While injuries are a common occurrence in many sports, injuries affect a very high percentage of dancers in comparison to other athletes. As high as 60-90% of dancers are reported to suffer from an injury during their dance career. The most common injuries affect the knee, and the prevalence of these injuries increases with a dancer’s age and years of practice.
Dancers are required to have good balance, strength and mechanics while landing lots of jumps and coming in and out of spins – as dancers age and their body changes, they must learn to maintain an appropriate landing technique. Often times, female dancers land with their knees collapsing inward and not even knowing it! This places a lot of stress on the middle of the knee for an athlete, and the more this is repeated, the higher the chance of injury.
Dance also requires a lot of flexibility, depending on your body characteristics certain muscles are overworked and others not worked as much. Therefore it is important for dancers to maintain an appropriate training regimen outside of their dancing in order to avoid muscle imbalances in the lower half of the body, which can also lead to injury. Which would include a proper strengthening and mobility program.
There are other mechanics and factors that may play into injury, such as an imbalanced pelvis, or leg length discrepancies.
What types of injuries are the most common?
1. Patellofemoral pain syndrome (PFPS) – A common complaint of patellofemoral syndrome is pain in the front part of the knee, more noticeable while the knee is bending in weight bearing (such as squats, or climbing up or down stairs). Patellofemoral syndrome often results from a muscle imbalance; in which the muscles of the lateral part of the leg are stronger than the medial part of the leg, allowing these muscles to pull the kneecap out of alignment.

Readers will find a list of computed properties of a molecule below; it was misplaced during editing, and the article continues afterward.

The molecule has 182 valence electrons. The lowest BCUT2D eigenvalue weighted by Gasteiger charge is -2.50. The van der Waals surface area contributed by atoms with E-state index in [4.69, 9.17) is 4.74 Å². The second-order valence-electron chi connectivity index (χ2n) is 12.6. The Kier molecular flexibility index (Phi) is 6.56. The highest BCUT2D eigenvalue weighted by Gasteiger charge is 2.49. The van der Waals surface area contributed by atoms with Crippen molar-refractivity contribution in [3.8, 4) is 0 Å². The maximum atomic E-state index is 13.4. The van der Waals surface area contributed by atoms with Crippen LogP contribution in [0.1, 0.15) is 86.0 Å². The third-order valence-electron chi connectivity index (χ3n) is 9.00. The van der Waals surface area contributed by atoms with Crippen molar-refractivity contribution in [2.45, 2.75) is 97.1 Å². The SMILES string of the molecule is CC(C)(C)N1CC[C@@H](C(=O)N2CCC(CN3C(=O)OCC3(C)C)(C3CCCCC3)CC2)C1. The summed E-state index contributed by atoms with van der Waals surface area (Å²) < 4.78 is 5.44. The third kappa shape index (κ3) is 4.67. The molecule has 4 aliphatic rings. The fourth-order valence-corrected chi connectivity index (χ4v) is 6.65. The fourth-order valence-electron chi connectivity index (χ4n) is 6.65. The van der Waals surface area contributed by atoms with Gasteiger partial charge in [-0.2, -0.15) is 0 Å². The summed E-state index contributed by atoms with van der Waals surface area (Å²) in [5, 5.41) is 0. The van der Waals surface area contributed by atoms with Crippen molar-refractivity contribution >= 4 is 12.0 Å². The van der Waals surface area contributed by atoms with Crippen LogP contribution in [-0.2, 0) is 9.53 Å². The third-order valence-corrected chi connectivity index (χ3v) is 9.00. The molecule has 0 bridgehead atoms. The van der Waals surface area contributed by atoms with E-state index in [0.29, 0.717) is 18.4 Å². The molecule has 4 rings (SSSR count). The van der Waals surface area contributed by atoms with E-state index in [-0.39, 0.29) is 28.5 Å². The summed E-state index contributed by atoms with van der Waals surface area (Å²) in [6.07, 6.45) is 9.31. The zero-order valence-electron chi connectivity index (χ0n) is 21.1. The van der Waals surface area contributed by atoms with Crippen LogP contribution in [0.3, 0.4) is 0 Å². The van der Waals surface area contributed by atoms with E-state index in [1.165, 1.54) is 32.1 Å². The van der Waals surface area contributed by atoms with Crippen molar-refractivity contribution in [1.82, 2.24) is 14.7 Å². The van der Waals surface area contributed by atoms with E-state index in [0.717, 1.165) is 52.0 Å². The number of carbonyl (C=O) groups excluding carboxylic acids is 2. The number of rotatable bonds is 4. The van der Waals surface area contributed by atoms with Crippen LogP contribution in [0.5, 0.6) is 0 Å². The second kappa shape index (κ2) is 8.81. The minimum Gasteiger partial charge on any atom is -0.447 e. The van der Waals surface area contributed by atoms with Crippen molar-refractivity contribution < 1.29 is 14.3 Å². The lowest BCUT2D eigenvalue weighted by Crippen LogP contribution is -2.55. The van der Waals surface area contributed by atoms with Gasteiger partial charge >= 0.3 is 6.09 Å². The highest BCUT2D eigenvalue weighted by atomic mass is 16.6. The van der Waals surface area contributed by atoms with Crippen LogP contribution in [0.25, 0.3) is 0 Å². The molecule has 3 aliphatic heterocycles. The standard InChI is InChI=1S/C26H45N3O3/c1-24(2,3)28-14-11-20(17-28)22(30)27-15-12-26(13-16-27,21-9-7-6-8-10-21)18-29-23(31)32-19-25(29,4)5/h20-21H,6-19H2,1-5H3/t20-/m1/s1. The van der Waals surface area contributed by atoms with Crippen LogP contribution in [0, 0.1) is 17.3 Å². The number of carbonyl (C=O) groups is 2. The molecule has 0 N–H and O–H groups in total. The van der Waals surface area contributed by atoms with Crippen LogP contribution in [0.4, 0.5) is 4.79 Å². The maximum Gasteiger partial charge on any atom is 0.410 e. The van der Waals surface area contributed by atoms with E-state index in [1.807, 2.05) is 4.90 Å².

2. Patellar tendonitis – Patellar tendonitis is also commonly known as “jumper’s knee” – which is a movement dancers perform repetitions on end of. Jumper’s knee occurs when the common tendon of all the quadriceps gets irritated where it attaches to its bony prominence below the kneecap. Jumper’s knee is considered an overuse syndrome, in which the tendon does not have enough time to recover, or too much demand is placed on it. Long-term tendonitis can result in changes to the tendon, including degeneration, and is key to be looked at as soon as possible.
3.Iliotibial band syndrome (ITB) - Pain felt on the outside of the knee may be attributed to ITB syndrome. This pain results with the muscles that attach to the ITB band- such as the hip flexors- are tight or unmatched by opposing muscles, resulting in greater tension through the band, pulling and rubbing over it’s insertion point in the lower knee.
All these injuries can be solved by correcting imbalances, and biomechanics, strengthening the appropriate muscles necessary, mobilizing and perfecting technique. Stay tuned for another blog post examining exercises that can be used to help prevent and manage knee symptoms in dancers.
Written by Tamar Kideckel, MScPT, BAScKIN, Diploma in Fitness & Health Promotion